Ukrainian intelligence suggests that Belarus is prepared to join the Russian invasion

Ukrainian intelligence suggests that Belarus is prepared to join the Russian invasion

A Ukrainian government official told CNN that Ukrainian intelligence indicates that Belarus is “ready to participate perhaps directly” in the invasion of Ukraine, “in addition to allowing the Russians to use their territory and cross border”.

A second source close to the Ukrainian government told CNN that in addition to Ukrainian intelligence, the Biden administration has also conveyed to the Ukrainian government that Belarus is preparing to join the Russian invasion.

The intelligence sparked new concern within the Biden administration. A senior administration official said the White House is closely watching the actions taken by Belarus and is prepared to impose further sanctions on the country.

In a sign of growing turmoil in the region, the United States announced on Monday that it would suspend operations at its embassy in Belarus.

The Washington Post first reported that Belarus (also known as Belarus) was preparing to send soldiers to Ukraine, citing a US administration official. The White House declined to comment. CNN has reached out to the US State Department for comment.

Talks began Monday between Russia and Ukraine near the border with Belarus as Russia’s unprovoked invasion of Ukraine enters its fifth day.

A senior Biden administration official says the White House is closely watching actions taken by Belarus and is prepared to impose more sanctions on the country amid reports that Belarusian forces could join Russia in its invasion of Ukraine.

“We have said that as long as Belarus continues to aid and abet Russia’s aggression in Ukraine, it will also face consequences,” the senior administration official said. “We’ve already put some of those measures in place. Those costs will continue to rise much higher.” The US Treasury Department issued sanctions against 24 Belarusian individuals and entities last week.

Announcing the decision to suspend operations at the US Embassy in Belarus, US Secretary of State Antony Blinken cited the “unprovoked and unwarranted attack by Russian military forces in Ukraine,” but he did not point out any intelligence information about possible military action by Belarus. Non-emergency employees and their family members will also be allowed to leave the US Embassy in Moscow, Blinken said.

‘If required’

Belarusian President Aleksander Lukashenko said last week that Belarusian troops could join the invasion “if necessary.”

“Our troops are not participating in any way in this operation. We are not going to justify ourselves here about our participation or non-participation in this conflict. I repeat one more time. Our troops are not there but if necessary, if Belarus and Russia need them, they will be there,” Lukashenko said in a tape on the YouTube channel of the state-run Belta news agency.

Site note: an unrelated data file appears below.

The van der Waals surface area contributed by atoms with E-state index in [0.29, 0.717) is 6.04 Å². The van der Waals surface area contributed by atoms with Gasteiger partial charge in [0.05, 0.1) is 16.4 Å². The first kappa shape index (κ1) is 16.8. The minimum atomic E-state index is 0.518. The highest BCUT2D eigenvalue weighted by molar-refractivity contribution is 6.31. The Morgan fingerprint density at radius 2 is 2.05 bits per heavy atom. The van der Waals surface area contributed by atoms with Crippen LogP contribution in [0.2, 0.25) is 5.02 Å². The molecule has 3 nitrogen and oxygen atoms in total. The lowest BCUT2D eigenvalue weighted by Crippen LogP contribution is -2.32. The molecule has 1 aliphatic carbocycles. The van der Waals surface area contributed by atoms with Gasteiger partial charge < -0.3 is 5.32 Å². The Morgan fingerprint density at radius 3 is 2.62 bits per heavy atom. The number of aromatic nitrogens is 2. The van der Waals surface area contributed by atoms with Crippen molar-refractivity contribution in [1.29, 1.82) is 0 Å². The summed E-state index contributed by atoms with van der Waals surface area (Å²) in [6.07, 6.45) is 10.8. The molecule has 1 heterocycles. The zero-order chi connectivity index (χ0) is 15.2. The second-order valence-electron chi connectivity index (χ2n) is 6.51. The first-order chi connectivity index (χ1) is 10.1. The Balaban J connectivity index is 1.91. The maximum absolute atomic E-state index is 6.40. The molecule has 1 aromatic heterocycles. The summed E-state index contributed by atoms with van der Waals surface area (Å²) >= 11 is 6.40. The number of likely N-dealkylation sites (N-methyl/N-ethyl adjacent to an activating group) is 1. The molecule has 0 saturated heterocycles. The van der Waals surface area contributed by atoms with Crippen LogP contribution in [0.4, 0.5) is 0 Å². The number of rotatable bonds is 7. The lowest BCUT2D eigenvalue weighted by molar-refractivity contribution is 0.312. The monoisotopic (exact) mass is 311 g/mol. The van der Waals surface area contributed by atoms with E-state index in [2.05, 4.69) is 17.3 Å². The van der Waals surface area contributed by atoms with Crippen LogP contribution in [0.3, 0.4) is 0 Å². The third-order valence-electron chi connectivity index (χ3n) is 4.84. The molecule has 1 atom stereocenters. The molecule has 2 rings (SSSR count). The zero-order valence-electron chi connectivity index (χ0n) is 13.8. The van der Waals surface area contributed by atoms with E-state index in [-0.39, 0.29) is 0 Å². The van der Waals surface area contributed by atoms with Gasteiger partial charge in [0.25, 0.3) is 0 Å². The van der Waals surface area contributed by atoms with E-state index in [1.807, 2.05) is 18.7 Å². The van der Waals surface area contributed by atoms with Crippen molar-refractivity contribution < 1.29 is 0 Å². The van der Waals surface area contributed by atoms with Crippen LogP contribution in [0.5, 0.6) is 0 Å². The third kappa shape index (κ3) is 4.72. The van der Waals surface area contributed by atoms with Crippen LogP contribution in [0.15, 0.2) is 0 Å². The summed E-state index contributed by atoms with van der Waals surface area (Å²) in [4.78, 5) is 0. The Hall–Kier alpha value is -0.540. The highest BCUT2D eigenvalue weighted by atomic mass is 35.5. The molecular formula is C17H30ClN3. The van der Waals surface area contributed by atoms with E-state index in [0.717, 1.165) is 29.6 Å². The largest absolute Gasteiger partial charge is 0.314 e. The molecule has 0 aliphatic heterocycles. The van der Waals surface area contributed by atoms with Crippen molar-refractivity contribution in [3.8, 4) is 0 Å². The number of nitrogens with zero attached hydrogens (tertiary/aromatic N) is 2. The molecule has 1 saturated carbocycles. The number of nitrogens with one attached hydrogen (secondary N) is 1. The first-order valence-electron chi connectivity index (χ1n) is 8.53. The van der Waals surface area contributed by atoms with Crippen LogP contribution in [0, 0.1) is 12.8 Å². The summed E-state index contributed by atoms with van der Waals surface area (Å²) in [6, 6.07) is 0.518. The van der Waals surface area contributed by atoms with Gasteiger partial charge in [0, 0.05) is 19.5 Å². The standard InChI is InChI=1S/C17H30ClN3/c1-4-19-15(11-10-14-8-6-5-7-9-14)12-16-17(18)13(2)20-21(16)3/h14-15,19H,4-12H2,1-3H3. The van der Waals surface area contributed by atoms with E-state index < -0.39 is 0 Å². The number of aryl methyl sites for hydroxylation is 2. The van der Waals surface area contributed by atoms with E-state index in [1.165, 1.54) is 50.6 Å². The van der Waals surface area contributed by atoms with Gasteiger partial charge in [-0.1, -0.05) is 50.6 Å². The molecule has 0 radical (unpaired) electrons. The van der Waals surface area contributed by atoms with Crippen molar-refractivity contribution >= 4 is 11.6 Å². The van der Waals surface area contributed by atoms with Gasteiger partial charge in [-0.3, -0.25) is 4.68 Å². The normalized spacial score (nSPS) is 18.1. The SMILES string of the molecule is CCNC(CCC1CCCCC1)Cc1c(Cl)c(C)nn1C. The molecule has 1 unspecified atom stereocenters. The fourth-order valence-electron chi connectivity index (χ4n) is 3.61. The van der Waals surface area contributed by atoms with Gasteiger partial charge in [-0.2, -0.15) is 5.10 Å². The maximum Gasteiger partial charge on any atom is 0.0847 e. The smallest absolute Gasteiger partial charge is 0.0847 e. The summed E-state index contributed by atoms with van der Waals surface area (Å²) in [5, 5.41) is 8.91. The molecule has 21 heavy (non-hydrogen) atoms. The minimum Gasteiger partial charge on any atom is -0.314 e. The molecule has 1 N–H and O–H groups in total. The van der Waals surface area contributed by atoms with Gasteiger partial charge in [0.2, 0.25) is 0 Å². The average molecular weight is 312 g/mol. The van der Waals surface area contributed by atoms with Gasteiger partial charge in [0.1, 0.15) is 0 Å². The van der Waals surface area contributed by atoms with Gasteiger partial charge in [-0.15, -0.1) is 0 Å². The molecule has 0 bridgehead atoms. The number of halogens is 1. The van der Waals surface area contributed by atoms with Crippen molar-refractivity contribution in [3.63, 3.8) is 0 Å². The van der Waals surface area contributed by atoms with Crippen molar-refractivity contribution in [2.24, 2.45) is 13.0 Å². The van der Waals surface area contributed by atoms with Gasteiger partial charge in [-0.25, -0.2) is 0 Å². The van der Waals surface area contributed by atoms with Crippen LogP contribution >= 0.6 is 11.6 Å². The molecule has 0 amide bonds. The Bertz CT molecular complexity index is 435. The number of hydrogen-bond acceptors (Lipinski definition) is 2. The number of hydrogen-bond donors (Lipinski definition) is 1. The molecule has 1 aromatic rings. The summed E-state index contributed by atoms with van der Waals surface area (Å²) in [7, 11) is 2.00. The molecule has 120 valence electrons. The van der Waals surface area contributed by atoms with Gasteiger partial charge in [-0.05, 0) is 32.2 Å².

Meanwhile, Ukraine’s President Volodymyr Zelensky appealed to Belarusians as “neighbors” on Sunday.

“Belarusians, this is also a referendum for you. You decide who you are and who you will become. How you would look in the eyes of your children. How you would look in the eyes of others. In the eyes of your neighbors. And we we are your neighbors,” he said.

Zelensky’s office said Lukashenko called the Ukrainian president on Sunday to discuss Monday’s meeting.

“Politicians agreed that the Ukrainian delegation will meet the Russian delegation without preconditions at the Ukraine-Belarus border near the Pripyat River,” Zelensky’s office said. “Aleksander Lukashenko has taken responsibility for ensuring that all planes, helicopters and missiles stationed on Belarusian territory remain on the ground during the trip, meeting and return of the Ukrainian delegation.”

Belarus announced on Sunday that the country had renounced its non-nuclear status in a referendum that day. According to the Central Election Commission of Belarus, 78.63% of the population eligible to vote participated in Sunday’s referendum, of which 65.16% voted in favor of approving a new constitution that will eliminate the country’s non-nuclear status. and will give Lukashenko the chance to run for two additional terms in office.

In theory, the new constitution could allow Russia to put nuclear weapons back in Belarus for the first time since the fall of the Soviet Union, when Belarus gave up its arsenal and became a nuclear-weapon-free zone.

Amendments and additions to the constitution approved in Sunday’s referendum will take effect within 10 days, according to Lukashenko’s office.

Melissa Galbraith
Melissa Galbraith is the World News reporter for Globe Live Media. She covers all the major events happening around the World. From Europe to Americas, from Asia to Antarctica, Melissa covers it all. Never miss another Major World Event by bookmarking her author page right here.